Friday, October 28, 2011

Prejudice Behind the Scenes of the Comics Page?

As a youth many years ago I used to read Broom-Hilda by Russell Meyers. The feature bowed in 1970 and still runs in the newspaper, but these days the only three strips I look in on daily are Ziggy (which I find oddly calming) and Frank and Ernest (still concocting new puns after all this time) and the brilliant Mutts (an indirect descendant of the nearly-divine Calvin and Hobbes, if only in my mind).

Though I may have outgrown Broom-Hilda, it is solidly done and it does have an audience. Apparently however that audience does not include the comics page editor of The Chicago Tribune, who has been trying to give this strip the heave-ho for a number of months.

A newspaper's comics page evolves over time for a number of reasons. Some strips (like Little Orphan Annie and Brenda Starr and, for that matter, Little Nemo in Slumberland) stop being produced by their writer and artist and thereby they leave the comics page; part of the circle of life, these self-terminations open up room for new features. Sometimes though a new strip becomes available when a newspaper has no space to run it; the editor may choose to cancel the newspaper's affiliation with a still-in-production strip in order to create room for a worthwhile new feature.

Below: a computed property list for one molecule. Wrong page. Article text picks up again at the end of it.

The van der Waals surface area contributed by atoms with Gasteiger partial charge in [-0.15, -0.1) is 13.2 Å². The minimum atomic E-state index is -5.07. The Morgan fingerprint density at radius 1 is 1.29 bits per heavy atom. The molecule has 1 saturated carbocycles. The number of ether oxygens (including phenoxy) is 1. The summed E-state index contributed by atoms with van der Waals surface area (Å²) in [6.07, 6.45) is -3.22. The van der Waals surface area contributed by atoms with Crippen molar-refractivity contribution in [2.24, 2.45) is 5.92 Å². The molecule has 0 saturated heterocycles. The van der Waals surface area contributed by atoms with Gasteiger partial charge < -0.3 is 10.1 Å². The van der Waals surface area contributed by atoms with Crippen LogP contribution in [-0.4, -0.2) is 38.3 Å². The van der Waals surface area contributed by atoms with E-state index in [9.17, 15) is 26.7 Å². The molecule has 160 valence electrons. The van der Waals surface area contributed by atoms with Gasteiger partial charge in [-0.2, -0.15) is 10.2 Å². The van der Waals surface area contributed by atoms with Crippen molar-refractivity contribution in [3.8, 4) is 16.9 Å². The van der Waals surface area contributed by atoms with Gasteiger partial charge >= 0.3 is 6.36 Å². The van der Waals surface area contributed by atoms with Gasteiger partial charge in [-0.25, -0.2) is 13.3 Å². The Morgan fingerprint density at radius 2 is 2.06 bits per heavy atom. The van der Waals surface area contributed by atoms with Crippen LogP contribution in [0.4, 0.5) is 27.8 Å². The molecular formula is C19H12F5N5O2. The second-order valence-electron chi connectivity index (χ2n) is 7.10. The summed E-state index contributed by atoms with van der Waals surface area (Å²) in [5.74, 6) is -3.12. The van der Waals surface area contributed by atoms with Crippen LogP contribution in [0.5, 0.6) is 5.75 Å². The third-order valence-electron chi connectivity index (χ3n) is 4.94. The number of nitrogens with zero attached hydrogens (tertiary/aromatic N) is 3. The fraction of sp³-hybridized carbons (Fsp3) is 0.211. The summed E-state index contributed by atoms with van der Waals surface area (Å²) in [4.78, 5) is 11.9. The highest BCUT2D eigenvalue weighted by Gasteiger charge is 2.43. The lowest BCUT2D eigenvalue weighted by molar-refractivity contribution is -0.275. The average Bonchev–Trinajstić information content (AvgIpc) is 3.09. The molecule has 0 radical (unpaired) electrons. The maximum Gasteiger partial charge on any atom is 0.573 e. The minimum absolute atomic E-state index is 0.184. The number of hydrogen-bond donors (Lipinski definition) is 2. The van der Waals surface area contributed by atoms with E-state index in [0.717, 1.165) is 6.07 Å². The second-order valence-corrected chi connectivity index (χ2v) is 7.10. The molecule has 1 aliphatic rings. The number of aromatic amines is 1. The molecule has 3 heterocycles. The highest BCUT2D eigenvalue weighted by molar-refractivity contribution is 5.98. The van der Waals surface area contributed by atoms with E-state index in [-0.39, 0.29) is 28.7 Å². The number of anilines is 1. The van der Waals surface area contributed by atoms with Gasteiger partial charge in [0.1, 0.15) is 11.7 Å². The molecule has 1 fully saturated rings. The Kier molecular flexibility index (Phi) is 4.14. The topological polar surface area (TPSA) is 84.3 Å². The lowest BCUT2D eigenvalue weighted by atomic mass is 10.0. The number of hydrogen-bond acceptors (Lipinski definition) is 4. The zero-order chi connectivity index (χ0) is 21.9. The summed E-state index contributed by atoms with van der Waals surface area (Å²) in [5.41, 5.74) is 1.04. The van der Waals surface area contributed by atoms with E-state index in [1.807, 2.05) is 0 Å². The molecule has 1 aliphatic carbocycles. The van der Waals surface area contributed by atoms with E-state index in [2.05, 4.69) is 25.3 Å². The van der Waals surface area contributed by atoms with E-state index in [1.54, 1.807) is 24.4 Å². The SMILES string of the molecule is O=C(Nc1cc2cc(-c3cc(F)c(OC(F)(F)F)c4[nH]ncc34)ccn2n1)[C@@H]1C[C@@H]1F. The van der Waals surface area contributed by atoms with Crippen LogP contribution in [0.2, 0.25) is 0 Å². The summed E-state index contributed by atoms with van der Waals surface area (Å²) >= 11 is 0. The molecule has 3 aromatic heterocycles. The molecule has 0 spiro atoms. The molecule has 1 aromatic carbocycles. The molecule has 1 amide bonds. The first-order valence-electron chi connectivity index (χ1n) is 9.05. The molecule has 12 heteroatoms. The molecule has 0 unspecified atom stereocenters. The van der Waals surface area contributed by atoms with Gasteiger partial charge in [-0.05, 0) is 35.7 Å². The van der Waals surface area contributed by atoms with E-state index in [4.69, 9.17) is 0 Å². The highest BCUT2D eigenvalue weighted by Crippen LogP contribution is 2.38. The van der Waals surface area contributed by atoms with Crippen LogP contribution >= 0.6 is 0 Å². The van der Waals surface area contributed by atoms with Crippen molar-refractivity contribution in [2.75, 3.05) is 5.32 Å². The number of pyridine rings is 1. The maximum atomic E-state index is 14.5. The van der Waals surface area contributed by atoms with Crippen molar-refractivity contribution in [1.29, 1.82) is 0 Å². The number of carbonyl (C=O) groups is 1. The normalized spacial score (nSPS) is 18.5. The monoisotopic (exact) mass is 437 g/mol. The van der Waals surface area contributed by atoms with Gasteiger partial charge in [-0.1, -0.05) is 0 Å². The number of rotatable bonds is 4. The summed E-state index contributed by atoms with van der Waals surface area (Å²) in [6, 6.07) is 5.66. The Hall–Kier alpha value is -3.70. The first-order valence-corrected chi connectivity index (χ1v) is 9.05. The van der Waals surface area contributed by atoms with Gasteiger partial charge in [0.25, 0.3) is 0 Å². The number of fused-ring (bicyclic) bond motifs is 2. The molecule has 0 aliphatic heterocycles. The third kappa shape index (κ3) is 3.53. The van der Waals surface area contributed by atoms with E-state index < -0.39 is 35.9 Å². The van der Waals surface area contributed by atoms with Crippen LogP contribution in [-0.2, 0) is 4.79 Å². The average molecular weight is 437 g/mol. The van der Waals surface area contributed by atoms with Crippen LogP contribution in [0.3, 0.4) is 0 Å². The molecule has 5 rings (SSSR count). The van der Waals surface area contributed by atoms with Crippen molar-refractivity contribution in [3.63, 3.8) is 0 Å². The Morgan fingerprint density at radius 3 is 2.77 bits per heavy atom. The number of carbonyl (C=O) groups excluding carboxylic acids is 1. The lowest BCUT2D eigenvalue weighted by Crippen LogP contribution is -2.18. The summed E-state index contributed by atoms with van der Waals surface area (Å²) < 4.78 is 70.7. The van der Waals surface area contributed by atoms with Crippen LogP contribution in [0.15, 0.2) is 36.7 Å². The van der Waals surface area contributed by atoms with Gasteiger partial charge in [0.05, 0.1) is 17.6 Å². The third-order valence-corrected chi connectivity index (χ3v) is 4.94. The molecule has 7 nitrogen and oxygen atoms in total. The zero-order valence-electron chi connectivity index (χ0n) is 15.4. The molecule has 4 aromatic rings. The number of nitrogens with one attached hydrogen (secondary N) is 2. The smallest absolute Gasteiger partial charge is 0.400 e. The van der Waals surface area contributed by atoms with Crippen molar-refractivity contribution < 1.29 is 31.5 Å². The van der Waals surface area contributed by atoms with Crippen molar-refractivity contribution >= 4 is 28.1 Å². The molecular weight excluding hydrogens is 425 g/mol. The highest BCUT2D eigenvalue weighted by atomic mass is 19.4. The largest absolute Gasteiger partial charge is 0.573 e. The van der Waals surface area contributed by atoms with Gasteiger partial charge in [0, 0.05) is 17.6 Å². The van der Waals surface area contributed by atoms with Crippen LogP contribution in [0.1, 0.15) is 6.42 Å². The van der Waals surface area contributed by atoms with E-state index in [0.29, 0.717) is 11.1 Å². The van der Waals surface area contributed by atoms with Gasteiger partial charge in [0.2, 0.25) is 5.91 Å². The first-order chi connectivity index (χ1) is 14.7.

For a year or so, The Chicago Tribune has presented what they call their "Comics Carousel." A strip that is ensconced on the comics page is pitted in a head-to-head competition against a new strip that is published on a trial basis until readers weigh in regarding whether the old strip should be retained or should be discarded in favor of the challenger. All well and good. To me this has the aura of a game show or even a reality show, so maybe the Comics Carousel resonates with readers.

Presently in the Carousel, Broom-Hilda is up against some new thing called F-Minus (which, by the way, is exactly the grade I would give to it). (You can view a recent Sunday's Comics Carousel over here.) What strikes me as an irregularity is that this is at least the third consecutive time in recent memory that Broom-Hilda has been a contender in the bout. She keeps winning and the comics page editor keeps setting her up again, like tenpins.

Move on, I say. Broom-Hilda has successfully defended her crown repeatedly. This editor who appears so anxious to be rid of her should either pull the trigger once and for all or else leave poor Hilda alone.


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